Bond visits here to boost National Guard funding
Friday, February 24, 2006
Senator Kit Bond stopped in Cape Girardeau Thursday during a four-city tour of Missouri National Guard installations. Bond spoke about funding for guardsmen and women and issues of national security at the armory on Independence Street. The armory is home to Cape Girardeau's 1140th Engineer Battalion.
Bond, who serves as co-chair of the Senate National Guard Caucus, said he understands the underequipped condition of many units. He said that one Missouri engineering battalion that had been sent to help with the aftermath of Hurricane Katrina was doing such a good job that FEMA requested another. But there wasn't enough equipment to outfit a second battalion.
Missouri sent 1,300 guardsmen and women -- the state's largest contingent came from the 1140th -- to the Gulf Coast in September.
Bond said he and three-quarters of the Senate joined this year to ensure the National Guard was not forced to scale back its force structure and would receive $900 million in promised funding this year.
"Just after the first of the year we got word that some of the bean counters in the Pentagon were going to save a little money, well we got together a letter signed by 75 senators," said Bond. "All we were trying to do was to make sure that the budget didn't do some bad things to the Guard. I believe there was a little rethinking, some recalculation in relation to the budget; I don't know if they saw the light as much as they felt the heat."
Flanked by a camouflage supply truck, Bond spoke along with 35th Engineer Brigade commander Brig. Gen. Michael Pace and former Missouri National Guard State Command Sgt. Maj. Bill Adams. The speakers addressed a crowd of approximately 50 guardsmen and retirees.
Bond also addressed several national issues.
He is currently opposed to the sale of a British port management company to one owned by the United Arab Emirates, but cautioned patience and cultural sensitivity as the potential security threat is examined.
"[The UAE] has been one of our early Arab allies in the war on terror and if we are going to win the war on terror we need allies in the Arab world and the greater Islamic world," he said. "We have got to be able to work with those who believe in the true peaceful nature of the Muslim religion and isolate the Islamo-fascists."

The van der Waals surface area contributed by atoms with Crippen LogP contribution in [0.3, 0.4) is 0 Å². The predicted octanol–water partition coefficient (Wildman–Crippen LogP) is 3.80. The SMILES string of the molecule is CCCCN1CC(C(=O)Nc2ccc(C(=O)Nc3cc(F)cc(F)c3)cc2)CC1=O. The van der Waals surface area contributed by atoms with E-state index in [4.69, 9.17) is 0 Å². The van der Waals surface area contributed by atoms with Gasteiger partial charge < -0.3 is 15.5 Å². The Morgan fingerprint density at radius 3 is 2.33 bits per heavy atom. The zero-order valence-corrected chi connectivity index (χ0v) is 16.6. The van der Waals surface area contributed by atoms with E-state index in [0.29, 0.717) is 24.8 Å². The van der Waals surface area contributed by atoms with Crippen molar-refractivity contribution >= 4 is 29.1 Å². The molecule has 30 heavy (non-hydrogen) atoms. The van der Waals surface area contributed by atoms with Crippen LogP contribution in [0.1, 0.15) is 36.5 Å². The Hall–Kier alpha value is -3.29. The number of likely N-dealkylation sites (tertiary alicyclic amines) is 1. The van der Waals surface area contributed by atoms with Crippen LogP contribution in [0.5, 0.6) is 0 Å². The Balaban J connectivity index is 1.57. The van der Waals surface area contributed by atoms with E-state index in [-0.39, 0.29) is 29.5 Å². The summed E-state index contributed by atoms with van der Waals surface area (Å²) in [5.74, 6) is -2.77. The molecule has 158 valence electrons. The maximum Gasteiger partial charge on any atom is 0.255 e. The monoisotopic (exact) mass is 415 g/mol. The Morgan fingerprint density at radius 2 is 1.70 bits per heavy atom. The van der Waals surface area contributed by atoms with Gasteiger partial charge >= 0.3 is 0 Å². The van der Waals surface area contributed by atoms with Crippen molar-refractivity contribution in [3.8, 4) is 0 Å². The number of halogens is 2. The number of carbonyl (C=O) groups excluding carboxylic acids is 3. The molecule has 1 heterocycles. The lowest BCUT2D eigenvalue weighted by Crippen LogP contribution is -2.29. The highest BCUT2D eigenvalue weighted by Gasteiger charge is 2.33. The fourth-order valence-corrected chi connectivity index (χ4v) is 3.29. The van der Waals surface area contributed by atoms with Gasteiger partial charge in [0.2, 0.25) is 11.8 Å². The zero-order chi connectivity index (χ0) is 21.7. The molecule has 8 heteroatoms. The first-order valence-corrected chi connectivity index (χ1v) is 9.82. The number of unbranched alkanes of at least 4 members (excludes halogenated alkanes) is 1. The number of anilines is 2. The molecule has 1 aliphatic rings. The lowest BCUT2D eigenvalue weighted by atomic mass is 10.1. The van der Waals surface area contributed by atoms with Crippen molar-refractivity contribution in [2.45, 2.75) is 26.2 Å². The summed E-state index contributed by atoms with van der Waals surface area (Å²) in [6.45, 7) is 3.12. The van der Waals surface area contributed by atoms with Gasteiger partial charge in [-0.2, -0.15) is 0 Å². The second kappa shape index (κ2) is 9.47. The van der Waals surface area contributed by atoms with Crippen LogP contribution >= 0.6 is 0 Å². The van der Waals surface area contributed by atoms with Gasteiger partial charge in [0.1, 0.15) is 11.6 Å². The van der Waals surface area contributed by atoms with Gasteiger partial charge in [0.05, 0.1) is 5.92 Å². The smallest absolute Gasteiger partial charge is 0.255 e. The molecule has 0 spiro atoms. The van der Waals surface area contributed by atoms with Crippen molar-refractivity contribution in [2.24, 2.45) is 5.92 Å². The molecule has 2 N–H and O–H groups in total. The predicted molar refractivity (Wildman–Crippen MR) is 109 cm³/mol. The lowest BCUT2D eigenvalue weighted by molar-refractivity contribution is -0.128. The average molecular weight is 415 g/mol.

The company, Dubai Ports World, would take over security at six major U.S. ports. President George W. Bush, who authorized the sale, said he will veto any effort by Congress to block it.
Bond also took the opportunity to talk tough about security leaks in government. He specifically referenced the disclosure of executive use of NSA wire-tapping as an event that tells the rest of the world "we can't keep a secret."
"This should be treated as a serious criminal matter," he said. "I used to hear back in World War II, I think they used to shoot traitors. I'm not sure we can bring that back, but those people who knowingly, willfully and recklessly disclose highly classified information for their own personal benefit ... this has got to stop."
Bond was recently chosen to serve as the communications chair for Senate Republicans on issues concerning terrorism.
He is at work on a book on terrorism to be co-authored by Associated Press reporter Lewis Simons about the growing threat of radical Islam in Southeast Asia. The book is to be published by Simon and Schuster.
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